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One could hardly argue with Nick Clegg’s (MEP) comment that there are many legitimate criticisms to be made of the European Parliament, but irrelevance or lack of importance should certainly not be among those. In the past year only, the European Parliament has adopted important legislation, such as the Flight Time Limitations rules, the Occurrence Reporting Regulation, and recently the Posted Workers Directive. These three pieces of legislation affect almost every aspect of the everyday life for pilots – how long they work, where they pay their taxes and how to maintain aviation safe. That alone is a solid reason for all pilots to cast a vote on 22-25 May at the next European Parliament Elections. Left, right, Eurosceptic or not, for the next Parliament to be successful it will need strong leadership, ability to see the “bigger picture” and to learn from its past mistakes.

Act.React.ImpactStrong leadership would allow the next European Parliament to look beyond the surface and take informed decisions, even on (seemingly) technical issues. A good test case will be the ability of the next Parliament to stop the watering down of pilot training standards. Putting a halt to reduced flying hours, greater reliance on simulators and aircraft automation, and new inventive types of licenses is an area which needs attention today.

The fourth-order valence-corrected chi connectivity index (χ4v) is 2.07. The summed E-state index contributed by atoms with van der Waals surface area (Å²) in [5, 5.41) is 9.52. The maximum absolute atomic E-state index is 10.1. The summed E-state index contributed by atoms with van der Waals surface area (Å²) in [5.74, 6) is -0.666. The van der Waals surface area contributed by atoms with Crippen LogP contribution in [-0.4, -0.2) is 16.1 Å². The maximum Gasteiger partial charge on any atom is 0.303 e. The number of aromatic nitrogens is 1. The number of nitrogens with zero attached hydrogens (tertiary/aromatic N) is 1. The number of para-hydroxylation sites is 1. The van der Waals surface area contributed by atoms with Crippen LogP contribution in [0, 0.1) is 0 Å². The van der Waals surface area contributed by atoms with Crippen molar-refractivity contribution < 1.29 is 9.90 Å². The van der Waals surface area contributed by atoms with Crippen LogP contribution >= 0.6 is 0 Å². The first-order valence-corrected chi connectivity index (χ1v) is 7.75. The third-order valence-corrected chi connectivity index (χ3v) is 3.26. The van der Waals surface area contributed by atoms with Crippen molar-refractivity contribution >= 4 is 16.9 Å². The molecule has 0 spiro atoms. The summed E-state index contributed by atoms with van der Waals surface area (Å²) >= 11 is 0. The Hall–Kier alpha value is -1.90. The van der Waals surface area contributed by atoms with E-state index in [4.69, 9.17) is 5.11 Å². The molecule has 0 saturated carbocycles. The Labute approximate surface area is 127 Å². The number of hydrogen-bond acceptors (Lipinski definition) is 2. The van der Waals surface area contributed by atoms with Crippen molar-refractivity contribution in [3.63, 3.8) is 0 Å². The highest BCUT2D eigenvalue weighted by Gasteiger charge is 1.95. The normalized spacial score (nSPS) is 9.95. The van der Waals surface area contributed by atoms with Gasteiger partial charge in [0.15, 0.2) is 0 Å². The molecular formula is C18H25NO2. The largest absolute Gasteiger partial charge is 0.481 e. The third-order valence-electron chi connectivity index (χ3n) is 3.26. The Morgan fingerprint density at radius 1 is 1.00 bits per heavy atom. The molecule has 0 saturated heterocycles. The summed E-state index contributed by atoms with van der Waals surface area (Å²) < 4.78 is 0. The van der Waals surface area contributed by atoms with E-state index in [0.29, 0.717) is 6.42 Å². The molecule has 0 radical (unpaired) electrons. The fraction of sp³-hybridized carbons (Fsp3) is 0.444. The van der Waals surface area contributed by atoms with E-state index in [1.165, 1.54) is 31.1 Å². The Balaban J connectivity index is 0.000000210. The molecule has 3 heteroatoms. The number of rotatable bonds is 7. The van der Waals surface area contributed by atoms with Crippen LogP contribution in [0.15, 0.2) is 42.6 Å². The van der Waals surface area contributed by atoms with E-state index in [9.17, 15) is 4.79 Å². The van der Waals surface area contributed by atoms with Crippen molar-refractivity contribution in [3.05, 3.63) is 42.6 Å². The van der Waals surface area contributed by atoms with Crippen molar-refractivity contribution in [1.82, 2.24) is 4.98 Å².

The future 751 Member of the European Parliament (MEPs) should also be able to “see the bigger picture” and not fall in the traps of buzz words such as “cheap” airline tickets and “competition”. Competition among airlines is good. But it has started turning into a “race to the bottom” with more and more companies pursuing social dumping and “forum shopping” to benefit from light regulation and favourable taxation in countries that serve them as “flag of convenience”. The abuse of highly complex “innovative” business models and the use of fake self-employment distort the level playing field and put European jobs at risk.

Hopefully, the next Parliament will learn from past mistakes, such as the financial crisis in 2008. If the same principles of ‘light touch’, ‘performance-based’ and ‘self-regulation’ are applied to air travel, the consequences would be alarming. This trend can only be countered by strengthening the EU’s air safety legislation, and by providing effective safety oversight (by skilled safety professionals) and by a well-resourced European Aviation Safety Agency (EASA).


Read more:

What EU decision-makers can do! Why voting matters according to pilots?